I don't know why you are hiding your pregnancy from them?

kittensmum87 Tue 26-Mar-13 15:21:54

Well my daughters off school sick.. Should I take her along with me?!?

kittensmum87 Tue 26-Mar-13 15:22:57

And I'm not applying for more jobs cos I apply for everyone I can do! I don't control the job market!

meditrina Tue 26-Mar-13 15:30:11

Then it will have to be your mothers then, if she is still not well enough (though she might be better by tomorrow).

And you will have to expand your hunt to all jobs, including entry level ones which do not require existing qualifications/experience.

MaryannM Tue 26-Mar-13 15:30:21

You are going to have to tell them sooner or later, so if it's causing you this much stress then I don't see why you don't just tell them at your next appointment. That way it's all out in the open. They will need to ask you questions so that they can assess your claim and also as has been mentioned before, if you do the MWP, you will need to be risk assessed. They shouldn't ask you invasive questions or pass judgement. You are only 15wks, so still time to work and I'm saying this as somebody who found a new job at 16 weeks after being made redundant. I don't mean that in a patronising way, I'm just saying that unless there are genuine medical reasons, being pregnant doesn't make you unfit for work. So you will still be encouraged/required to apply for jobs etc whether they know you are pregnant or not.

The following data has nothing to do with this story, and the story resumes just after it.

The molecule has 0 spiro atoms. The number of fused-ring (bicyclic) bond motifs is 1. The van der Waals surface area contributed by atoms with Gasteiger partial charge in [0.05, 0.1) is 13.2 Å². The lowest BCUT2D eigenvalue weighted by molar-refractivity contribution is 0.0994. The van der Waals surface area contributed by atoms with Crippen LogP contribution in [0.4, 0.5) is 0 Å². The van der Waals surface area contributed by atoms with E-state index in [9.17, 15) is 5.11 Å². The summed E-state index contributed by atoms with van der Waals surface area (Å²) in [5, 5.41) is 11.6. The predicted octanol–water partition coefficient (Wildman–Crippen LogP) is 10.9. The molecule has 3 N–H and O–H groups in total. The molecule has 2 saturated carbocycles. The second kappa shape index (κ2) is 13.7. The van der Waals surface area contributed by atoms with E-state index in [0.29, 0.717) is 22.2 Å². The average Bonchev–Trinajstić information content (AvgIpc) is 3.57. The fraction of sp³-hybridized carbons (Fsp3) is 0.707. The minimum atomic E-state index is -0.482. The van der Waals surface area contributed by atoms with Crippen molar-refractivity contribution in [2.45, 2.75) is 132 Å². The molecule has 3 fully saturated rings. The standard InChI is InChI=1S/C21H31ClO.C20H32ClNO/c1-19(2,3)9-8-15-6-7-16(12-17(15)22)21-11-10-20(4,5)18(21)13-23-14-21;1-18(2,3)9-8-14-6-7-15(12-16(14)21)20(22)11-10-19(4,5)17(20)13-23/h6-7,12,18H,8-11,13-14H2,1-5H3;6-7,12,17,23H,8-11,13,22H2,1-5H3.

Admittedly it will be more difficult to find employment whilst pregnant, but the job centre will know that and also it's not something you are obliged to disclose on a job application or at a job interview. It is possible tho and you are on job seekers allowance, so should be applying for jobs and it is their job to monitor this.

As for the jobs fayre, could you not just attend for a few hours at least?

Good luck and just tell them, you will feel better for doing so :-)

polkadotsrock Tue 26-Mar-13 15:30:33

I understand that you don't want to burden your mum but I do think perhaps putting your little one there for a while and heading to the jobs fayre is going to be the best plan for you. She'll be no trouble if she's ill and it doesnt need to be for long. You are best to get the job centre on side and make an effort. There is nothing to fear from telling them you're pregnant- what is the worst they can honestly do? Sometimes life is full of hoops to jump through and perhaps if you can settle down a bit and not be so upset you'll see that these hoops aren't that difficult. Good luck x

june2013 Tue 26-Mar-13 15:35:12

Hi Kittens -

While I have no first hand experience of this, I can only imagine how stressful it is for people. Massive administrations and bureaucracies are a nightmare to deal with. I just had to deal with a major admin headache (about my maternity leave) this week (long story) and thought I was going to loose it.